TV ’77: Scenes From A Televised Punk Revolution
The other day, I was trolling YouTube when it dawned on me that so many of the great moments in punk and new wave were caught on tape…
Maybe it was because the whole thing was inherently media made, or a least media-ready, but there can be no doubt that, unlike most epoch shifting musical moments the punk and new wave experience came to TV ready for its close-up. Still, the most exciting moments, for me, were those initial leaks trickling through the mainstream dam, when established programs began to broadcast the first shaky steps of the new wave. Here’s a few that stand out to me.
I can only imagine what it was like up in the Northern UK in 1976, when those in the Manchester area tuned into a late night Granada TV program called So It Goes (named after the phrase popularized by Kurt Vonnegut) host by the notorious Tony Wilson (who would, a short time later, found Factory Records and The Haçienda nightclub and eventually end up having his life portrayed by Steve Coogan in the film, 24 Hour Party People).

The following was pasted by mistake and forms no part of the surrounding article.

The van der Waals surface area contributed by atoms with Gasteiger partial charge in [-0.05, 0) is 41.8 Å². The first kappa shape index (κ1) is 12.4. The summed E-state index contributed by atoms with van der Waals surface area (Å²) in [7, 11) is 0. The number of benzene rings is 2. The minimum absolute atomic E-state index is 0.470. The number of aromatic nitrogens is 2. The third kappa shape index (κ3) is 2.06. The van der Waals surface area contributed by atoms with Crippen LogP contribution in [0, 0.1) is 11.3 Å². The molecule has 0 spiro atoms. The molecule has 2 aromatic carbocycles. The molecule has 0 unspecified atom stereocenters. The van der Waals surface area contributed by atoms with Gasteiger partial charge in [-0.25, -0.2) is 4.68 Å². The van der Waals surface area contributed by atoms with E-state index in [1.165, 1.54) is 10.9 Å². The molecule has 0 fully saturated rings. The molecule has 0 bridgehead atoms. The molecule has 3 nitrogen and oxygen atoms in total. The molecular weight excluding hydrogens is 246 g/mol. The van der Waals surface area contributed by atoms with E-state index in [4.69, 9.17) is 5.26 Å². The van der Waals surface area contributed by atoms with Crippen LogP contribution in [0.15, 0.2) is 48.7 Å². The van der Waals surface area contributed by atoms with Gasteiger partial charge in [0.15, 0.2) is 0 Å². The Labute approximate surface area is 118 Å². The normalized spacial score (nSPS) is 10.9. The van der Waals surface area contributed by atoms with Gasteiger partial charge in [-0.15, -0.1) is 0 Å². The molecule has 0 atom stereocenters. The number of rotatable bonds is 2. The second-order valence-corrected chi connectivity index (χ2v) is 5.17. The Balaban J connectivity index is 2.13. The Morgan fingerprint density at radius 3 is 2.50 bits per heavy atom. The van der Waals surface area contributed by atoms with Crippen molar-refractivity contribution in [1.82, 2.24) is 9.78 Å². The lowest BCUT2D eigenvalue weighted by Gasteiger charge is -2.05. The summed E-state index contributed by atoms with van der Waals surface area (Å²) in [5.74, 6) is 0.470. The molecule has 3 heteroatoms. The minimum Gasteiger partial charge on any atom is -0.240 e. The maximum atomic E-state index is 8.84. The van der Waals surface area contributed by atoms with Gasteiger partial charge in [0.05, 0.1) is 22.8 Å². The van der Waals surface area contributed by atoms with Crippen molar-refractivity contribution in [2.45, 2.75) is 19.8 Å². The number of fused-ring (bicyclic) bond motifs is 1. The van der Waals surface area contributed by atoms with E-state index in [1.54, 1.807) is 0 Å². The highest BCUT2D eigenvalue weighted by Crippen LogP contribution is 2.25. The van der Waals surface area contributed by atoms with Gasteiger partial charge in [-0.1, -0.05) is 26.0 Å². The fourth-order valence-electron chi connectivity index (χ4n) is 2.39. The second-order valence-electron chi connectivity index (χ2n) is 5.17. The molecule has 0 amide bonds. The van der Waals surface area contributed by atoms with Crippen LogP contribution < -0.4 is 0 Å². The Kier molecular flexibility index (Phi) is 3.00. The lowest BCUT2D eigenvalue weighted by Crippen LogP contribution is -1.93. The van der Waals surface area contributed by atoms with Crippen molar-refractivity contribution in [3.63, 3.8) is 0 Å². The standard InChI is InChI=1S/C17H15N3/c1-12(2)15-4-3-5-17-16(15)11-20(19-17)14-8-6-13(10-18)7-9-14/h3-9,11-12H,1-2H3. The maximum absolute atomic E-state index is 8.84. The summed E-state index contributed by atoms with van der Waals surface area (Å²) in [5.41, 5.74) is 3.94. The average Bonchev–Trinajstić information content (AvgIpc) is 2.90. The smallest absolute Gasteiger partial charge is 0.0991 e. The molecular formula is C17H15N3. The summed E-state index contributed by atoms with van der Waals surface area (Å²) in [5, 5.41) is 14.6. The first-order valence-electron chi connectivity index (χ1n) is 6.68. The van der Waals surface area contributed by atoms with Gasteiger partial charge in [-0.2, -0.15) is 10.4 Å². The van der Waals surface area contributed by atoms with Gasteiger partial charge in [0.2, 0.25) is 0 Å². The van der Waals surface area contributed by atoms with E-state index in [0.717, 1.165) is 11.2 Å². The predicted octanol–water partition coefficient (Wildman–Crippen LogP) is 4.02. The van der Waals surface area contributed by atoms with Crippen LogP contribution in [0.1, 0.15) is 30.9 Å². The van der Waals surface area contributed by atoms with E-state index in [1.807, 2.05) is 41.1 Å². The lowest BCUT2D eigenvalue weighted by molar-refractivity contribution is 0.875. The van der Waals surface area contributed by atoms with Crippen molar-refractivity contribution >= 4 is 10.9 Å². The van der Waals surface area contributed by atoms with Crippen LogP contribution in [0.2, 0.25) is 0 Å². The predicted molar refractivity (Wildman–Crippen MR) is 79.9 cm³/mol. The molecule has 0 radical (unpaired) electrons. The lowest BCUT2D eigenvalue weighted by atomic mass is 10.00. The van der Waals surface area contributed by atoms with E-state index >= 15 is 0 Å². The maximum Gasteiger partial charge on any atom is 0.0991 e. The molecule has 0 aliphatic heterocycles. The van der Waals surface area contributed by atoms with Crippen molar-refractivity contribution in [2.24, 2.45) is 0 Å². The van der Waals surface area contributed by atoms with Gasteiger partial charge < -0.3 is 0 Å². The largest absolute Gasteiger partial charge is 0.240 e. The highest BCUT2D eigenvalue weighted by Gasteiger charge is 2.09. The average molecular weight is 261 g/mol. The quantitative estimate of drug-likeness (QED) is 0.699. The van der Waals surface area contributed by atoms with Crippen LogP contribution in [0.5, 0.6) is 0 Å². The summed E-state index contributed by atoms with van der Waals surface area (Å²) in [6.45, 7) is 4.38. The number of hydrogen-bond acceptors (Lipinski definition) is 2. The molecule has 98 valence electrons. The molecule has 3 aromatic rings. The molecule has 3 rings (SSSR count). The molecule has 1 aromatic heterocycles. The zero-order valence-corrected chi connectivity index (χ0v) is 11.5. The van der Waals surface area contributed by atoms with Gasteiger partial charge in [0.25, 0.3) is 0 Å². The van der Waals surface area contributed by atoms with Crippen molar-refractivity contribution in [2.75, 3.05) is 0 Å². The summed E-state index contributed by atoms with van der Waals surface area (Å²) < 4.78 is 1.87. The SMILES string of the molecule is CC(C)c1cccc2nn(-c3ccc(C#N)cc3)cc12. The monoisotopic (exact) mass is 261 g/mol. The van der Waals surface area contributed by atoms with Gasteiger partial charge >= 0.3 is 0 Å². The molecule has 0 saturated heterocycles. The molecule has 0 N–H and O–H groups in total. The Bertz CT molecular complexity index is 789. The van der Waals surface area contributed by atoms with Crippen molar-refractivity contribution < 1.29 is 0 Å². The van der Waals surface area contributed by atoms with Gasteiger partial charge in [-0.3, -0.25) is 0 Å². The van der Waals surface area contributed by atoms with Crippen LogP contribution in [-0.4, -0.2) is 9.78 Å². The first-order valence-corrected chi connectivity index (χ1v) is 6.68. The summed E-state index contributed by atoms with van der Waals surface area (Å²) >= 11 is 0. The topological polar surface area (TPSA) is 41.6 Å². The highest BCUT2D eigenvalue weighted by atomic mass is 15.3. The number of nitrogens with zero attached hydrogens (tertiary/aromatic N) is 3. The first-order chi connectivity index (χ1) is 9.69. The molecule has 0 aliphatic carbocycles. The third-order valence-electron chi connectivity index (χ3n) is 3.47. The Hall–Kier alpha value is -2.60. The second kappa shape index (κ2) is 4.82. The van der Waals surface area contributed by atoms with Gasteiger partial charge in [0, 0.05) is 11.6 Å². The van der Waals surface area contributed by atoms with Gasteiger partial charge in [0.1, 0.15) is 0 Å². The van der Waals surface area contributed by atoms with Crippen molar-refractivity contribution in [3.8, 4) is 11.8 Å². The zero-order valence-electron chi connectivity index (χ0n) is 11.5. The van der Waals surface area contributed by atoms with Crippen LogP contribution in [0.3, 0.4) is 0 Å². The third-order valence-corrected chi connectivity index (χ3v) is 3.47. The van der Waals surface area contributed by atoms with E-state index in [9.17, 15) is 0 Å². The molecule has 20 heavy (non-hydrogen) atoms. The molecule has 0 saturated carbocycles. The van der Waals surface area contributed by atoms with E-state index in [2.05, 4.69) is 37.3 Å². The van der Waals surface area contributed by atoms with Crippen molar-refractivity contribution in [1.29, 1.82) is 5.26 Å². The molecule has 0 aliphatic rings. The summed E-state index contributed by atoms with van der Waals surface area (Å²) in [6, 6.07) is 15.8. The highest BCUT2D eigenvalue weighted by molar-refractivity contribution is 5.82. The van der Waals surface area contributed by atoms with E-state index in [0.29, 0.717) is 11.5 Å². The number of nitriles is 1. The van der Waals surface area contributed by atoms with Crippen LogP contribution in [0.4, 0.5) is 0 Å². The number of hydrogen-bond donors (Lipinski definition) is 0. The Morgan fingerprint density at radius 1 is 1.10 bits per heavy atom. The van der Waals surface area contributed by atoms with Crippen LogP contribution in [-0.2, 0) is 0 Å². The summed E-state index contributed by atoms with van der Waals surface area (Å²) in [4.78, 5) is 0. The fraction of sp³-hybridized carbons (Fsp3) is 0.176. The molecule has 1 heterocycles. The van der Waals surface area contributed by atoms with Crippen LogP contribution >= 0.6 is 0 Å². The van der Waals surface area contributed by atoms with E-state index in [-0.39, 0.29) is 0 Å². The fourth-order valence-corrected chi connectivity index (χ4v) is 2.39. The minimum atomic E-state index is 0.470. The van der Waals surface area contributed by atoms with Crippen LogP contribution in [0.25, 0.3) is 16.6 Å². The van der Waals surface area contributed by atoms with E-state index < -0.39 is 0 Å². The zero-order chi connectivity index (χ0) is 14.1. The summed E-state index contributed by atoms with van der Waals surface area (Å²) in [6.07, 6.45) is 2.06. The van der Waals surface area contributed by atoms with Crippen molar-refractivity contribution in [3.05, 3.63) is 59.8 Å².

So It Goes, which Wilson co-hosted with Clive James, was the first place that The Sex Pistols ever played on TV, and other guests included Patti Smith, comedian Peter Cook, The Jam, The Clash, The Buzzcocks, The Stranglers, Siouxsie and The Banshees plus Iggy Pop, whose stage banter, not safe for television, managed to get Wilson’s whole show cancelled. So it goes… Still, by then, the damage had been done, and between July 3, 1976 and December 11, 1977, Wilson managed to present a who’s who of punk, new wave and what we now blanketly call “alternative” artists, in addition to a wider array of non-mainstream guests including Tom Waits, Kevin Ayers, album cover artist Roger Dean, Marianne Faithfull, Eddie and the Hot Rods, Adam West, Be-Bop Deluxe, Soft Machine, Kate and Anna McGarrigle, John Cooper Clarke, Elvis Costello, Alberto Y Los Trios Paranoias, Ian Dury, Nick Lowe, Cherry Vanilla, Johnny Thunders and The Heartbreakers, The Tom Robinson Band, Mink DeVille, The Pirates, XTC and Steel Pulse.